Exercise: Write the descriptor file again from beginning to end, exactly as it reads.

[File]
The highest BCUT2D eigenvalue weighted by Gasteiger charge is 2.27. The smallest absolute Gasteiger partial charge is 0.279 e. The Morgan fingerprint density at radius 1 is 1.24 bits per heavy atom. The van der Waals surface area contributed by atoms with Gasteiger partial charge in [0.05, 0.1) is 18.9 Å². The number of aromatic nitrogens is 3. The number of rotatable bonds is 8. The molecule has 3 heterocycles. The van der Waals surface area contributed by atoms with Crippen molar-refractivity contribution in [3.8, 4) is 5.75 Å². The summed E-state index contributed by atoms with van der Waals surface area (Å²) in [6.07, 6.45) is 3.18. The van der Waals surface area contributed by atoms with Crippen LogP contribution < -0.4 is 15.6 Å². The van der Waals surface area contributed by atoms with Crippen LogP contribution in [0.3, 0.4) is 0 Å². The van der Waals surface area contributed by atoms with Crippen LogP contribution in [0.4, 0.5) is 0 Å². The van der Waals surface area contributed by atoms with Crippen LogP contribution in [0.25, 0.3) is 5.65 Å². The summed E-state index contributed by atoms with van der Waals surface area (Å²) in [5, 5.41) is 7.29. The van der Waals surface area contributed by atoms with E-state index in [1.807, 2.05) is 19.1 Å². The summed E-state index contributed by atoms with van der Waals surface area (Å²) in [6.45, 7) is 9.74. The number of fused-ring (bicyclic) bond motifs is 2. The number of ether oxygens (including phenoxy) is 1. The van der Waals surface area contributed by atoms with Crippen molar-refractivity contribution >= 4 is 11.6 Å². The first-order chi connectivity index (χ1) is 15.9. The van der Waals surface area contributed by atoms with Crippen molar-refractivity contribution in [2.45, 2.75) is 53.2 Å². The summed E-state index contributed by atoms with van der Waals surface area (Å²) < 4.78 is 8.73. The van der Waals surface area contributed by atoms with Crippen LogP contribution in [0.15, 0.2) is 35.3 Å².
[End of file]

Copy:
The highest BCUT2D eigenvalue weighted by Gasteiger charge is 2.27. The smallest absolute Gasteiger partial charge is 0.279 e. The Morgan fingerprint density at radius 1 is 1.24 bits per heavy atom. The van der Waals surface area contributed by atoms with Gasteiger partial charge in [0.05, 0.1) is 18.9 Å². The number of aromatic nitrogens is 3. The number of rotatable bonds is 8. The molecule has 3 heterocycles. The van der Waals surface area contributed by atoms with Crippen molar-refractivity contribution in [3.8, 4) is 5.75 Å². The summed E-state index contributed by atoms with van der Waals surface area (Å²) in [6.07, 6.45) is 3.18. The van der Waals surface area contributed by atoms with Crippen LogP contribution < -0.4 is 15.6 Å². The van der Waals surface area contributed by atoms with Crippen LogP contribution in [0.3, 0.4) is 0 Å². The van der Waals surface area contributed by atoms with Crippen LogP contribution in [0.4, 0.5) is 0 Å². The van der Waals surface area contributed by atoms with Crippen LogP contribution in [0.25, 0.3) is 5.65 Å². The summed E-state index contributed by atoms with van der Waals surface area (Å²) in [5, 5.41) is 7.29. The van der Waals surface area contributed by atoms with E-state index in [1.807, 2.05) is 19.1 Å². The summed E-state index contributed by atoms with van der Waals surface area (Å²) in [6.45, 7) is 9.74. The number of fused-ring (bicyclic) bond motifs is 2. The number of ether oxygens (including phenoxy) is 1. The van der Waals surface area contributed by atoms with Crippen molar-refractivity contribution >= 4 is 11.6 Å². The first-order chi connectivity index (χ1) is 15.9. The van der Waals surface area contributed by atoms with Crippen molar-refractivity contribution in [2.45, 2.75) is 53.2 Å². The summed E-state index contributed by atoms with van der Waals surface area (Å²) < 4.78 is 8.73. The van der Waals surface area contributed by atoms with Crippen LogP contribution in [0.15, 0.2) is 35.3 Å².